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Report Urges Britain To Take Small-Claims Cases Online

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Report Urges Britain To Take Small-Claims Cases Online

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Report Urges Britain To Take Small-Claims Cases Online

Report Urges Britain To Take Small-Claims Cases Online

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Instead of settling low-value civil cases in court, a new report from the Civil Justice Council says these disputes should be settled online. NPR's Scott Simon talks to the author, Richard Susskind.

SCOTT SIMON, HOST:

Could the courtroom be the next place to be outsourced to the Internet? Well, that's the idea behind a new report from the Civil Justice Council in Great Britain. Small claims civil court cases - those are under 25,000 pounds or about $39,000 - would be dealt with online rather than in person. The proposal takes eBay's dispute resolution system as a kind of inspiration. Richard Susskind is the principal author of the study and he's the IT advisor to the Lord Chief Justice of England and Wales. Mr. Susskind joins us from the studios of the BBC in London. Thanks so much for being with us.

RICHARD SUSSKIND: It's great to be with you.

SIMON: I gather this is a three-tiered system. How would it work?

SUSSKIND: The first tier is a facility that would allow people who have some kind of grievance to go online to try and understand better what the nature of their problem is and to identify the possible remedies that might be open to them. Now, that might dispose of the problem. But if they actually have got a grievance they need to pursue in relation to some other party, then rather than going straight to a judge, again online they'd go to the second tier, which we call the tier of online facilitators. And these are individuals who, using negotiation and mediation and generally cajoling, will get parties together and often say come on, this really doesn't require the attention of a judge. Can we not sort out in a more amicable way? But if indeed an amicable solution is not possible, then people will proceed to a judge who will decide the case online based on pleadings that are submitted electronically. And in the first instance, telephone conferencing calls if that's needed. And further down the line, that'll be done by video.

SIMON: So is the point of this to enable people who don't have enough money to pursue a claim through the courts as they stand now to try and recover what they feel or do in small claims courts?

SUSSKIND: Yes. The background in England and Wales - and it's true in most jurisdictions - is that to pursue a smallish claim, it often seems to be very time-consuming, it's complex, and it's too expensive. The amount that's expended is often more than the amount at issue. And so what we have in mind is a simplified procedure that allows people who have difficulties to resolve them quickly and move on with life rather than being embroiled in the legal justice process for longer than necessary.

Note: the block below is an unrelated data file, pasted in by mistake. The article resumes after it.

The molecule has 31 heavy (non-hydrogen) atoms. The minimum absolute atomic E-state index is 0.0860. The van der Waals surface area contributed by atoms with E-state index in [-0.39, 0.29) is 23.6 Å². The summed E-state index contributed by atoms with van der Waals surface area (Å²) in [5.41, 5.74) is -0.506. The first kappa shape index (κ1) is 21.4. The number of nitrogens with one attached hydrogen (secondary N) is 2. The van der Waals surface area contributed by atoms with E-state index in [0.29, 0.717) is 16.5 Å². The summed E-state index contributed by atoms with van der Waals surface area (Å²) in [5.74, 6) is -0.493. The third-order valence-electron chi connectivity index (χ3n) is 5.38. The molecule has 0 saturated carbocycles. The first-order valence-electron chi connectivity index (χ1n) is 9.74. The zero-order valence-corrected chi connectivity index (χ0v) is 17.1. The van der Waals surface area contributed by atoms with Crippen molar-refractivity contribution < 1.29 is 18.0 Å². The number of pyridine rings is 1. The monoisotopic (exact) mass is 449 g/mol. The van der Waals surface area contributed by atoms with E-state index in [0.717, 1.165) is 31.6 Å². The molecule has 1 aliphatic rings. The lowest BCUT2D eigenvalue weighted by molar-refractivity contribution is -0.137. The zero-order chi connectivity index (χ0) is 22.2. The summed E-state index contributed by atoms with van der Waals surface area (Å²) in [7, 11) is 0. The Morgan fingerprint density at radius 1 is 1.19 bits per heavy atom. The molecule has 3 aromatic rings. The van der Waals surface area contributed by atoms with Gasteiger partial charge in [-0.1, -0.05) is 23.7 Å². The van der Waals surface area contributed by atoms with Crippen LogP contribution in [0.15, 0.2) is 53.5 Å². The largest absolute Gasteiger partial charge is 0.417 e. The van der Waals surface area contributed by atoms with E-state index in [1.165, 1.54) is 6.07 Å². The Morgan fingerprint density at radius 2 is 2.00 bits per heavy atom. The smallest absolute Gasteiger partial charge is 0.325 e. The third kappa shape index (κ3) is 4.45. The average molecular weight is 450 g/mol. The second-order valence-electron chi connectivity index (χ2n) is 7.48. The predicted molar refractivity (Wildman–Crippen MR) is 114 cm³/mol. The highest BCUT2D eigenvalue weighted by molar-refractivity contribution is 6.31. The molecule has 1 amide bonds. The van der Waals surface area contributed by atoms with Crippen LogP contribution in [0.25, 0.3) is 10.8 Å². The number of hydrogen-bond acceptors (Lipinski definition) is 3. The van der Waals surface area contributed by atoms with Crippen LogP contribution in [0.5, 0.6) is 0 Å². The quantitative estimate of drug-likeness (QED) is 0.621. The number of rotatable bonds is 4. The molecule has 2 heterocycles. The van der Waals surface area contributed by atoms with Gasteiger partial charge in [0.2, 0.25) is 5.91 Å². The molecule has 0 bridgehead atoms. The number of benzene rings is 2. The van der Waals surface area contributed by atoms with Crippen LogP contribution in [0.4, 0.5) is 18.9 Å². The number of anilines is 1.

SIMON: Is there any chance this'll actually happen?

SUSSKIND: Oh, it's certainly going to happen. We have very senior judges in England and Wales backing this. We have a situation where disputes are really unaffordable to many litigants and persons - we call them self-represented litigants - and so all of the signs are very positive indeed.

SIMON: Are the courts as clogged in Great Britain as they are in the United States?

SUSSKIND: The delays are one indicator of certainly a number of bottlenecks. What we're trying to do is reduce the number of cases that actually come before a physical court.

SIMON: People who don't have access to the Internet or maybe don't know how to use a computer...

SUSSKIND: Well, the statistics - and this is very interesting - around 80 percent of people in the United Kingdom are on the Internet. It's only a very small percent of people who can say that they're either not on the Internet or they don't they have someone who can help them out. Frankly, most people are excluded from the legal system on a far greater scale than are excluded from the Internet.

SIMON: At the bottom, aren't the courts clogged with cases like this because many people believe if they can just get their moment before a judge and a jury of their peers, they'll be able to win the day?

SUSSKIND: It is true, as you say, that some people may still want their day in court. They want some kind of public affirmation, vindication of their position. But our belief is if we can resolve the dispute very quickly with minimum amount of fuss allowing people to move on and at the same time offer some kind of transparency, so there will be Internet-based public record of resolutions, then that will actually supplant the need for people to assemble physically.

SIMON: And we should emphasize, you're talking about judges actually participating.

SUSSKIND: At the third tier, absolutely. And I do want to stress, these are fully-fledged judges, many of whom - or all of whom just now - will actually be sitting in physical courtrooms.

SIMON: I'm trying to imagine the ITV or BBC show "Internet Judge." Do they have to wear the wigs, too?

SUSSKIND: The interesting question there is how do we, to some extent, simulate or replicate the trappings, the authority, the gravitas of a conventional courtroom? That's something we need to think through. What wouldn't be suitable is seeing a judge sitting in his or her pajamas in the kitchen sorting out the case. I accept that entirely. But we will, I'm sure, find ways of lending weight to the process.

SIMON: Richard Susskind is the IT advisor to the Lord Chief Justice of England and Wales. Thanks very much for being with us.

SUSSKIND: Many thanks.

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